Some Moms Discontinue Breastfeeding Within Two Months Due to Nursing Difficulties

An interesting study on breastfeeding has again made it to the headlines by stating that first time mothers who face problems with breastfeeding are more likely to abandon it within two months.

Many first time breastfeeding mothers face several challenges. Moms who expect this process to be easy are overwhelmed by the initial difficulties faced like low quantity of milk, attachment problems etc. A few feel drowned by several concerns and challenges, which pressurizes them to give up breastfeeding in the first few weeks.

The latest finding presented by a team of researchers from the perinatal Institute at Cincinnati Children's Hospital Medical Center and  University of California Davis Medical Center revealed that moms who report early concerns and problems with regard to breastfeeding are 10 times more vulnerable to stop it within two months.

"Breastfeeding problems were a nearly universal experience in the group of first-time mothers in our study, with some of the most common problems also being the most strongly associated with stopping breastfeeding," Laurie Nommsen-Rivers, PhD, a researcher in the Perinatal Institute at Cincinnati Children's Hospital Medical Center said in a news release. "Priority should be given to enacting strategies for lowering the overall occurrence of breastfeeding problems and, in particular, targeting support for mothers with infant feeding or milk quantity concerns within the first week after leaving the hospital."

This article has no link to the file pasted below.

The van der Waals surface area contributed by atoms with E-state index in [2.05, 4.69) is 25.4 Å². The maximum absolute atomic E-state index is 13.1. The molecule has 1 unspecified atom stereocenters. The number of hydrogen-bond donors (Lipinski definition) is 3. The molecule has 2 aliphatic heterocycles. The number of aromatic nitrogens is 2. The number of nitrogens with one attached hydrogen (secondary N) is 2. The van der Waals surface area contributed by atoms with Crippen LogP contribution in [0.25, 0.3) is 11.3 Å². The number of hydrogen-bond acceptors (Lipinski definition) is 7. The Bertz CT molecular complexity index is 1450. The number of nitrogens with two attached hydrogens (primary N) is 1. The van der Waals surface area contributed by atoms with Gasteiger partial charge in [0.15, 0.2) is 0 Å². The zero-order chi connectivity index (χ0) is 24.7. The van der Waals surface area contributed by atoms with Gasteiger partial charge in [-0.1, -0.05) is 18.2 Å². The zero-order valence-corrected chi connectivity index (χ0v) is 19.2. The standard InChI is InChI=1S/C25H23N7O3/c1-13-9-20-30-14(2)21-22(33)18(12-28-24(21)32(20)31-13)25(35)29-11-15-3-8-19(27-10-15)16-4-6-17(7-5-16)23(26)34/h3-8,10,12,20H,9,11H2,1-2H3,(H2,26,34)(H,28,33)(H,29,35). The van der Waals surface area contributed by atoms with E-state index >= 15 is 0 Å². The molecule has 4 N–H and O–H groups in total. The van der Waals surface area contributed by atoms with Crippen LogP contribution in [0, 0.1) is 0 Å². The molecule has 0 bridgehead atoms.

The researchers observed 523 first time mothers. The researchers noticed that 92 percent of the new moms suffered breastfeeding problems three day after birth. One of the predominant concerns that nearly 52 percent of the mothers faced was 'infant feeding' at the breast- behavior of the baby in which it fails to 'latch on' properly. One other common concern for 44 percent of the mothers was breastfeeding pain while 40 percent of them suffered from problems relating to the quantity of the milk.

For the study, the researchers held six series of interviews with 532 first time mothers, conducted at the beginning of the pregnancy, then on three, seven, 14, 30 and 60 days after giving birth. On interviewing the moms, the researchers received thousands of concerns and problems over breastfeeding.

According to Dr. Nommsen-Rivers, the mothers who reported concerns at interviews that were conducted on days three and seven postpartum were highly associated with subsequent abandoning of breastfeeding.

"This may be related to the fact that these interviews captured a time when there is often a gap between hospital and community lactation support resources. Our findings indicate helping mothers meet their breastfeeding goals requires a two-pronged approach: Strengthening protective factors, such as prenatal breastfeeding education and peer support, and ensuring that any concerns that do arise are fully addressed with professional lactation support, especially in those first few days at home," said Dr. Nommsen-Rivers, also the lead investigator of the study.

Eight percent of the mothers who did not report problems with breastfeeding on day three had certain protective factors such as  non-medicated vaginal birth, youth, prenatal self-confidence about breastfeeding and strong social support.

This study could provide answers to the recent survey conducted by the National Health Service that revealed fewer mothers were breastfeeding in England.

The finding is documented online in the journal Pediatrics.